The NRL will tell you it’s due to COVID, but the Wallabies managed to play in Europe, the Australian cricket team a T/20 world cup and is now in Pakistan, the English rugby league team played in France.
Yet the NRL was publishing “merit” teams during the 2021 season, which was completely pointless given not one of those players would pull on the green and gold that year.
And some may even be opting to play for their country of heritage in the World Cup this year.
I will now get to the crux of this piece and that is, for the NRL to become as large as it wants to, it needs to commit to the international game, both in a development sense and regular playing sense.
The NRL can have a much bigger impact in the Pacific.
It has recently begun to organise development teams in Fiji, while the PNG Hunters are in the Queensland Cup and the Fiji Silktails will join the NSW Cup next year.
But it’s not second tier club competitions that drive interest throughout a country. It’s their national side performing, alongside their countrymen playing in the top competition.
Fiji has not played an international match since 2019, the same as Samoa, Papua New Guinea and Tonga.
COVID was used as an excuse, yet in 2021, Samoa had 85 eligible players in the NRL, there were a reported 20 Fijian players in the NRL. This year, there are a reported 54 players eligible for Tonga in the NRL.
There are no international matches so far scheduled for 2022.
The NRL could have organised for a Pacific cup to be played between Fiji, Tonga, Samoa and PNG.
But the NRL just seems happy to keep its small, provincial competition rumbling along for another season, before begrudgingly seeing players head to the World Cup at the end of the year.
If the NRL actually wishes to get those international eyeballs it wants, then it needs to promote international matches and have the Kangaroos playing regularly.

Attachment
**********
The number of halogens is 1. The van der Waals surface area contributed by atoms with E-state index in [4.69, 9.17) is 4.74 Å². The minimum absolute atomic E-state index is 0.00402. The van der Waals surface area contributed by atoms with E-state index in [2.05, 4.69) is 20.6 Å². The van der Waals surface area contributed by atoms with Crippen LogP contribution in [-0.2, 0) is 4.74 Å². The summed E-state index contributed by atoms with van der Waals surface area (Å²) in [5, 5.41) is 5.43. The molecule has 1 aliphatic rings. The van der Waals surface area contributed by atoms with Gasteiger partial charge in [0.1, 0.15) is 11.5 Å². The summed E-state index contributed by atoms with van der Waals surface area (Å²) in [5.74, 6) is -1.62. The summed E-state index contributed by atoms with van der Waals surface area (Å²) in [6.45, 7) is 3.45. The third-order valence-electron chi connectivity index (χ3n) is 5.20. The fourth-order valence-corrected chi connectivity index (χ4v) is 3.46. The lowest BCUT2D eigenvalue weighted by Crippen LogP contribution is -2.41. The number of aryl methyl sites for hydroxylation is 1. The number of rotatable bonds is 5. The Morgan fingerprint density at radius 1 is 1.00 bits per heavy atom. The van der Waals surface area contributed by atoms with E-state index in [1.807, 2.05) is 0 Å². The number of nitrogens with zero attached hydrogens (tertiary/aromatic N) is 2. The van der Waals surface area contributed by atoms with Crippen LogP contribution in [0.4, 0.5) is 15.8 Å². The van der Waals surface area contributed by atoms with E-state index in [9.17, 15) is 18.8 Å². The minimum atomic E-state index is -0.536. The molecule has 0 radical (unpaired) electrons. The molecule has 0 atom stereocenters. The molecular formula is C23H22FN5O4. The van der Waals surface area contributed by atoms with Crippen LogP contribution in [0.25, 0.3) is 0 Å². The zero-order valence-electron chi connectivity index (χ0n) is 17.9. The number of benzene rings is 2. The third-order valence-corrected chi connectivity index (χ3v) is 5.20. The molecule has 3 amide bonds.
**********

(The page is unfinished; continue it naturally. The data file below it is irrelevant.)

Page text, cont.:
Right now, the Kangaroos are less than an afterthought. The NRL builds up State of Origin as its most important games.
No other sport, with an international footprint, puts a state or regional match above its national side.
And the problem with that, is it remains exclusionary. You’re not going to see NSW or QLD playing against France.
You can’t continue to use Origin to spread the game when it is truly irrelevant outside those two states.
You can use it as a brief advertisement, as a way to pique somebody’s interest. But it’s not going to see the rugby league footprint actually spread.
Come the world cup this year, have a look at what it means for those smaller nations when they play against Australia. Or look at the reaction Tonga had when they beat the Kangaroos.
To almost every nation outside the big three, international rugby league matters.
There should be a form of Six Nations in the southern hemisphere every year that will see those Pacific teams play more often and against the likes of Australia and New Zealand.
There need to be Kangaroos tours to Europe where they play more than just a handful of games against England.
If it doesn’t actually get out there and play games, it will continue to remain this little provincial outpost of a code that talks about expansion but hardly moves beyond its heartland.
Maybe I’m idealistic here. Maybe the 100+ years of tiny provincial competition is enough evidence that rugby league doesn’t actually want to be a world sport.
If that were the case, the NRL would be better off saying that, than talking up a random international thought bubble every few years that will never actually eventuate.
History beckons for the Parramatta Eels as they head into a preliminary final against the heavily favoured North Queensland Cowboys.
Recalling a legendary player or former coach is often tempting for a club trying to recapture former glory. But rarely does it work, and often it tarnishes the coach’s legacy.
Harry Grant has filled the Melbourne Storm boots of Cameron Smith and seems to be taking the hooking position to the next level.